Walter Harland eBook

This eBook from the Gutenberg Project consists of approximately 148 pages of information about Walter Harland.
Oswald is very highly learned, but when we meet with him, somehow or other, the space between us and that tall, learned, and somewhat grave looking man, seems annihilated.  I believe it is his kindness which does this.  Like all schools there are both good and bad scholars here; some of them practice much deceit with the teachers, and will sometimes even conceal their books when in the class, and recite from them, to save study; I never do this, Charley, for I know it is wrong, and I know you wouldn’t do it either.  But the small space left warns me that I must bring my long letter to a close.  Write soon, and tell me how you are getting along, and all about your school, and every thing else that you think may interest me.  I have made some companions here but you needn’t fear my forgetting you, for I have met with no one who, to me, can quite fill the place of Charley Gray.  With much affection I remain,

Your sincere Friend,

WALTER HARLAND.

P.S.  Write soon, and don’t forget to write a long letter.

W.H.

CHAPTER XII.

In uncle Nathan’s household a “bee” for the paring of apples had been the annual custom from time immemorial; and in rural districts, the merry-makings of any kind are a very different affair from the social gatherings in a large city; in the country a social gathering has about it a genuine heartiness of enjoyment, unknown in the city drawing-rooms of wealth and fashion.  In the country you come nearer to nature, as it were, untrammelled by the customs and usages of fashionable society.  Uncle Nathan was just the one to get up a social gathering of this kind, and enjoy it too; if his hair was growing white, the flowers of social feeling still bloomed in his heart; and the yearly apple-paring bee was never omitted in the household.  He used to say “the apple pies would not taste half so good in winter if the apples were not pared by the hands of the merry company who assembled upon the occasion.”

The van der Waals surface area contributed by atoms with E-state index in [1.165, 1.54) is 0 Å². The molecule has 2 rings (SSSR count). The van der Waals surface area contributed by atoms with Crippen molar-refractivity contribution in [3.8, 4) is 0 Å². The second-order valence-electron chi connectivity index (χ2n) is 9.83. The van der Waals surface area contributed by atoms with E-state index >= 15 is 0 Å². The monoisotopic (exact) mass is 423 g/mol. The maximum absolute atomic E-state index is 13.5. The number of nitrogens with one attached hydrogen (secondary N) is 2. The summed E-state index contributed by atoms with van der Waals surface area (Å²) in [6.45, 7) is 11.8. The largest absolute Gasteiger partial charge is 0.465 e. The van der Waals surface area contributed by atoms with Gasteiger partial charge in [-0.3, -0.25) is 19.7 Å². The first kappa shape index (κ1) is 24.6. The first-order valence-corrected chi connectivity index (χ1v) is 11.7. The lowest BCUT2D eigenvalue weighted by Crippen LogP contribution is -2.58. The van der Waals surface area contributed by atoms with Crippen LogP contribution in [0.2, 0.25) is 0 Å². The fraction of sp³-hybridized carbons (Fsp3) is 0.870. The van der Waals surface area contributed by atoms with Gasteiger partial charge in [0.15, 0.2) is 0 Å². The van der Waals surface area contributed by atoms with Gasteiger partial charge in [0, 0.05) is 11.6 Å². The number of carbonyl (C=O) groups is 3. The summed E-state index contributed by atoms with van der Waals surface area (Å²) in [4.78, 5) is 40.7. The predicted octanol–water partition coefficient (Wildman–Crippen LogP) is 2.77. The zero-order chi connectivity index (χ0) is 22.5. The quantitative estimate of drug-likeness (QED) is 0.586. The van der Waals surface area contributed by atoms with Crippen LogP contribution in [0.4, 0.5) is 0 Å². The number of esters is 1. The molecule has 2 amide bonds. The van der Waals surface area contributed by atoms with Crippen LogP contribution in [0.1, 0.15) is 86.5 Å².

The sun rose bright and clear on the sixth of October; this was an important day at the old homestead, for on the next evening was to be held this annual social gathering.  They did not often invite company, and, upon the rare occasions when they did so, Aunt Lucinda made extensive preparations for their entertainment.  Some of her neighbours took the liberty of saying she did this partly to show off her unequalled cookery and housekeeping, but most likely these sayings were only maliciously called forth by her superior attainments in this way.  Be this as it might, she was certainly very busy on this particular day.  The capacious brick oven was heated no less than four times during the day, and the savory odor from the numerous dishes taken therefrom bespoke a plentiful repast for the apple-parers.  I was kept from school that day to take part in the grand preparations going forward.  Aunt made me quite happy that morning by saying “I

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Walter Harland from Project Gutenberg. Public domain.
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